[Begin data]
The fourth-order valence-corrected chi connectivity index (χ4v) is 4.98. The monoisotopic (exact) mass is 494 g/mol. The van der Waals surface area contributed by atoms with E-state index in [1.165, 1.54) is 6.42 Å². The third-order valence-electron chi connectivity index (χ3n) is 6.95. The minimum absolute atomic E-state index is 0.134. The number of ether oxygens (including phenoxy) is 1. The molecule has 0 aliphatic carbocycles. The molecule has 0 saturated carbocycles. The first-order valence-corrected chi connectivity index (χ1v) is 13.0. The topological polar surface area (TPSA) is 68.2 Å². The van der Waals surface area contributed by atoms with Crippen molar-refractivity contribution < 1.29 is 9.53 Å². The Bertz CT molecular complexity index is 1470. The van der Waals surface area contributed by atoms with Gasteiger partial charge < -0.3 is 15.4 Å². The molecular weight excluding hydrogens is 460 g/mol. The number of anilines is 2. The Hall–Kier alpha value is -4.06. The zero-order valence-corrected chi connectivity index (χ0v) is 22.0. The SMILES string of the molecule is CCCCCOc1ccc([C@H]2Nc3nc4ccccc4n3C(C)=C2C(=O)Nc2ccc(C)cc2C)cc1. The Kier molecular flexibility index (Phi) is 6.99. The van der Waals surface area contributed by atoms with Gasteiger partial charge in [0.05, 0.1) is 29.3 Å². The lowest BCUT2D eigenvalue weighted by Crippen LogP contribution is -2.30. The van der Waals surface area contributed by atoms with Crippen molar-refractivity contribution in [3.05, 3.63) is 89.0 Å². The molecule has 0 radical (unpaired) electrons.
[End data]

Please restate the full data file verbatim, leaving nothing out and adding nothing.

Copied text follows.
The fourth-order valence-corrected chi connectivity index (χ4v) is 4.98. The monoisotopic (exact) mass is 494 g/mol. The van der Waals surface area contributed by atoms with E-state index in [1.165, 1.54) is 6.42 Å². The third-order valence-electron chi connectivity index (χ3n) is 6.95. The minimum absolute atomic E-state index is 0.134. The number of ether oxygens (including phenoxy) is 1. The molecule has 0 aliphatic carbocycles. The molecule has 0 saturated carbocycles. The first-order valence-corrected chi connectivity index (χ1v) is 13.0. The topological polar surface area (TPSA) is 68.2 Å². The van der Waals surface area contributed by atoms with Crippen molar-refractivity contribution < 1.29 is 9.53 Å². The Bertz CT molecular complexity index is 1470. The van der Waals surface area contributed by atoms with Gasteiger partial charge < -0.3 is 15.4 Å². The molecular weight excluding hydrogens is 460 g/mol. The number of anilines is 2. The Hall–Kier alpha value is -4.06. The zero-order valence-corrected chi connectivity index (χ0v) is 22.0. The SMILES string of the molecule is CCCCCOc1ccc([C@H]2Nc3nc4ccccc4n3C(C)=C2C(=O)Nc2ccc(C)cc2C)cc1. The Kier molecular flexibility index (Phi) is 6.99. The van der Waals surface area contributed by atoms with Gasteiger partial charge in [0.05, 0.1) is 29.3 Å². The lowest BCUT2D eigenvalue weighted by Crippen LogP contribution is -2.30. The van der Waals surface area contributed by atoms with Crippen molar-refractivity contribution in [3.05, 3.63) is 89.0 Å². The molecule has 0 radical (unpaired) electrons.